The Thanksgiving holiday has come and gone, and for some the motivation to run has left with it.  For many people, the holidays are the busiest time of the year, and we turn our attention to family, holiday meals, parties and shopping.  Adding to the challenge, the temperature outside drops and it becomes harder and harder to stay motivated.  Who wants to crawl out of our warm beds when it is thirty or forty degrees outside?

Given all the holiday chaos and chilly weather, a spring race may be the last thing on anyone’s mind.  However, committing now to a spring half marathon or marathon will help keep you focused throughout the next few months.  Spring training will keep your running on track during this hectic time of the year, and may lead to a new level of performance in the new year!

Here are five reasons to sign up now for spring training and spring races.

1. The Perfect Gift!

Why deal with crowded malls crawling with holiday shoppers when you can sit and shop from home?  You can purchase the perfect gift for yourself or a loved one right from the comfort of home: the gift of spring marathon or half-marathon training!  Of course, Rogue has you covered;  they offer a wide range of training programs at both the downtown and Cedar Park location. You can sign up directly, or purchase gift cards here.

2. Register Now 

So you signed up for Rogue training but now what?  Staying motivated to train in the cold and bad weather can be tough. If you have a really good reason to run, like an exciting race, you are more likely to actually go out and train for it.  Register for your spring race now!  Plus running in the crisp, cool winter is better than training in the scorching heat and humidity in the summer.  Here are a few exciting events to consider for the spring.

Zooma Texas Half Marathon 

A girl powered event that will have you winding your way through 13.1 miles of quiet roadways dotted with bluebonnets and other Texas wild flowers.  Make it a girl’s weekend and enjoy all the resort amenities along with the award winning pool and spa.

Saturday, March 28th 2015

Hyatt Regency Lost Pines Resort and Spa, Bastrop, Texas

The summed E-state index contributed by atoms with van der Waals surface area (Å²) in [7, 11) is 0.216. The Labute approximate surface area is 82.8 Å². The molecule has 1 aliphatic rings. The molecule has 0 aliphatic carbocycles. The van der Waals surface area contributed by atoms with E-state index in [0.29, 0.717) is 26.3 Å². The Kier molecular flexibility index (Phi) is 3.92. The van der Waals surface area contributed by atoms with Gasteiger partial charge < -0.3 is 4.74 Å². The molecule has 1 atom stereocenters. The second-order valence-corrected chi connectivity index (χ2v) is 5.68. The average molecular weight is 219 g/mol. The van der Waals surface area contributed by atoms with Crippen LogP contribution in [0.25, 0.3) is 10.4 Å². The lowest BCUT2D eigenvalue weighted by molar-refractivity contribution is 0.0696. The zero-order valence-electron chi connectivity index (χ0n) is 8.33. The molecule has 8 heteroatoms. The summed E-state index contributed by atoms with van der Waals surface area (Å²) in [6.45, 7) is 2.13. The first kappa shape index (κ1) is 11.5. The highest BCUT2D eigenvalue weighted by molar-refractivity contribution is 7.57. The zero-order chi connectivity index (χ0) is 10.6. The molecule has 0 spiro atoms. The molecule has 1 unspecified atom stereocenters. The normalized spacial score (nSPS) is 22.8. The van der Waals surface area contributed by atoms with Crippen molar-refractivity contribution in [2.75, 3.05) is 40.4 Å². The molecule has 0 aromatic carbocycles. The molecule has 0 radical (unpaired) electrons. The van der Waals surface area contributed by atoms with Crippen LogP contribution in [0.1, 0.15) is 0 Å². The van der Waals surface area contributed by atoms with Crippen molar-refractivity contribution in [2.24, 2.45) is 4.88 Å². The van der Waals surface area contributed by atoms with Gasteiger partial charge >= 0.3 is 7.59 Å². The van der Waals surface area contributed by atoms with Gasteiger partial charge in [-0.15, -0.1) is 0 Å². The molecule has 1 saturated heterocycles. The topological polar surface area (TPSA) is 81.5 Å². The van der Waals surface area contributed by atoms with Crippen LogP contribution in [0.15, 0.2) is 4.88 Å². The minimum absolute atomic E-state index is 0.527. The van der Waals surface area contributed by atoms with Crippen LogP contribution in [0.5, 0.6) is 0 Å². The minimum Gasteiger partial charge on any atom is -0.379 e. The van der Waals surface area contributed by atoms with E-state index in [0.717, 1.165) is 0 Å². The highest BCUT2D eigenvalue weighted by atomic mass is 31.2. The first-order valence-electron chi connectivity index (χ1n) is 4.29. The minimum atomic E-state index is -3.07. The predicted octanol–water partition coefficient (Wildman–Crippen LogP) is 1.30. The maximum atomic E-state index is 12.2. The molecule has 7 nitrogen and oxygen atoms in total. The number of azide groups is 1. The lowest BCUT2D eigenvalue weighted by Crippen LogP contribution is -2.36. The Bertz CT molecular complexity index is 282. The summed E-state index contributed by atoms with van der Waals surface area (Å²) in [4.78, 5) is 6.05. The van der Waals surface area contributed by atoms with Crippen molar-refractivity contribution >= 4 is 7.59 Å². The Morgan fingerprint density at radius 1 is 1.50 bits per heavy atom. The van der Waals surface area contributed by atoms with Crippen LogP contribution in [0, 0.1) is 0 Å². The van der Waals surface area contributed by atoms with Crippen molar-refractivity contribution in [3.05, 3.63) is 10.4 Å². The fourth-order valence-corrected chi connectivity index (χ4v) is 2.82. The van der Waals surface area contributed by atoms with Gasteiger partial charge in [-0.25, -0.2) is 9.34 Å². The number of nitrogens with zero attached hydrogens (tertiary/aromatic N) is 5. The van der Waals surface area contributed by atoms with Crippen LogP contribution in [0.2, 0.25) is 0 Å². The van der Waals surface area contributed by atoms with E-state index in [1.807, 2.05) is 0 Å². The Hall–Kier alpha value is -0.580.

Discount code:  Tori15


Austin 10/20

Great local bands will rock the route and twice as many real stages than ever seen on the roads will line the ten mile course.

Sunday, March 29th 2015

The Domain, Alterra Parkway/Esperanza, North Austin


Big D Marathon and Half Marathon

New and Improved! The races start and end on the historic grounds of the great State Fair of Texas. The event web page boasts of a new course this year and they claim to have come up with something as flat as they can possibly make it.  Embrace the beauty of Dallas and White Rock Lake in early spring.

Sunday, April 12th 2015

The Grand Place Building at Fair Park in Dallas, Texas

3. Extra Holiday Motivation

Even if you are already signed up to run a March or April race, you will want to stay in good shape during the holidays. Use all those parties and meals as motivation to train harder and develop consistency.  Make those high-calorie indulgences work for you!

4. Avoid the Post-Holiday Blues

Once the hectic holidays are over, and with fewer family commitments, a spring race can be just what the doctor ordered.  With fewer activities, it may help to have something to focus your new-found “spare” time and energy on.  Rather than succumb to the post-holiday blues, you will already have developed the positive habits that come with training -and be well on your way to healthy new year.

5.  A New Year – A New PR!

Spring races mark the end of winter and training in the cold. If you stay focused on your training during the rough months, your speed will most likely improve. There is no better way to celebrate the end of winter than with a new, bright, shiny PR!